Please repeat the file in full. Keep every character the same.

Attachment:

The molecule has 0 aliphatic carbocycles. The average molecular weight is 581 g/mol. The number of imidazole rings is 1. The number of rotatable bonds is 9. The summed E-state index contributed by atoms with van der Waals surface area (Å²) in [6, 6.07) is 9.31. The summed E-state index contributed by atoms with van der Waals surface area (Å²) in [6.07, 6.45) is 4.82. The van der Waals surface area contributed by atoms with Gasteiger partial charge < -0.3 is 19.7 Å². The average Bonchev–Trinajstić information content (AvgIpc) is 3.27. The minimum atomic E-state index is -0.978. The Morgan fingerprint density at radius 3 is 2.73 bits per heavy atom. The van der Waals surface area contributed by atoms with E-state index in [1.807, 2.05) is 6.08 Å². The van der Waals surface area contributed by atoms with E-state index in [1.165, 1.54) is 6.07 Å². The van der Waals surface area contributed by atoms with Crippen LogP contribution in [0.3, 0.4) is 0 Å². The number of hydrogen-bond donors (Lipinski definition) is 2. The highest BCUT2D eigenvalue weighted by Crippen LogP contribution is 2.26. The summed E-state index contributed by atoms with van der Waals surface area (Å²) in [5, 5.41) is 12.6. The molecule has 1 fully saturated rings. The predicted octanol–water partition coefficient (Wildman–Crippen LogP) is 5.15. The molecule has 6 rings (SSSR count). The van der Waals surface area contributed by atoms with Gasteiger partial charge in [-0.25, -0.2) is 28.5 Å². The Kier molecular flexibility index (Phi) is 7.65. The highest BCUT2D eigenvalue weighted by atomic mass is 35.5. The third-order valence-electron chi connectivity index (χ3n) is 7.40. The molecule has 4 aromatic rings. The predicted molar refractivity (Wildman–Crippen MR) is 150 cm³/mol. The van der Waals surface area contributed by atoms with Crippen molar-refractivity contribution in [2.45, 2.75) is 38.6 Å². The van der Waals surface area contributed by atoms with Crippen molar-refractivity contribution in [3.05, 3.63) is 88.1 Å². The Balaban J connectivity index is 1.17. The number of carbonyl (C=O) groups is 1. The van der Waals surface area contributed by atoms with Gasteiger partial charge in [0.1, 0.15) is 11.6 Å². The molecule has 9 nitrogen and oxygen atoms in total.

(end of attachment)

The molecule has 0 aliphatic carbocycles. The average molecular weight is 581 g/mol. The number of imidazole rings is 1. The number of rotatable bonds is 9. The summed E-state index contributed by atoms with van der Waals surface area (Å²) in [6, 6.07) is 9.31. The summed E-state index contributed by atoms with van der Waals surface area (Å²) in [6.07, 6.45) is 4.82. The van der Waals surface area contributed by atoms with Gasteiger partial charge < -0.3 is 19.7 Å². The average Bonchev–Trinajstić information content (AvgIpc) is 3.27. The minimum atomic E-state index is -0.978. The Morgan fingerprint density at radius 3 is 2.73 bits per heavy atom. The van der Waals surface area contributed by atoms with E-state index in [1.807, 2.05) is 6.08 Å². The van der Waals surface area contributed by atoms with E-state index in [1.165, 1.54) is 6.07 Å². The van der Waals surface area contributed by atoms with Crippen LogP contribution in [0.3, 0.4) is 0 Å². The number of hydrogen-bond donors (Lipinski definition) is 2. The highest BCUT2D eigenvalue weighted by Crippen LogP contribution is 2.26. The summed E-state index contributed by atoms with van der Waals surface area (Å²) in [5, 5.41) is 12.6. The molecule has 1 fully saturated rings. The predicted octanol–water partition coefficient (Wildman–Crippen LogP) is 5.15. The molecule has 6 rings (SSSR count). The van der Waals surface area contributed by atoms with Gasteiger partial charge in [-0.25, -0.2) is 28.5 Å². The Kier molecular flexibility index (Phi) is 7.65. The highest BCUT2D eigenvalue weighted by atomic mass is 35.5. The third-order valence-electron chi connectivity index (χ3n) is 7.40. The molecule has 4 aromatic rings. The predicted molar refractivity (Wildman–Crippen MR) is 150 cm³/mol. The van der Waals surface area contributed by atoms with Crippen molar-refractivity contribution in [2.45, 2.75) is 38.6 Å². The van der Waals surface area contributed by atoms with Crippen molar-refractivity contribution in [3.05, 3.63) is 88.1 Å². The Balaban J connectivity index is 1.17. The number of carbonyl (C=O) groups is 1. The van der Waals surface area contributed by atoms with Gasteiger partial charge in [0.1, 0.15) is 11.6 Å². The molecule has 9 nitrogen and oxygen atoms in total.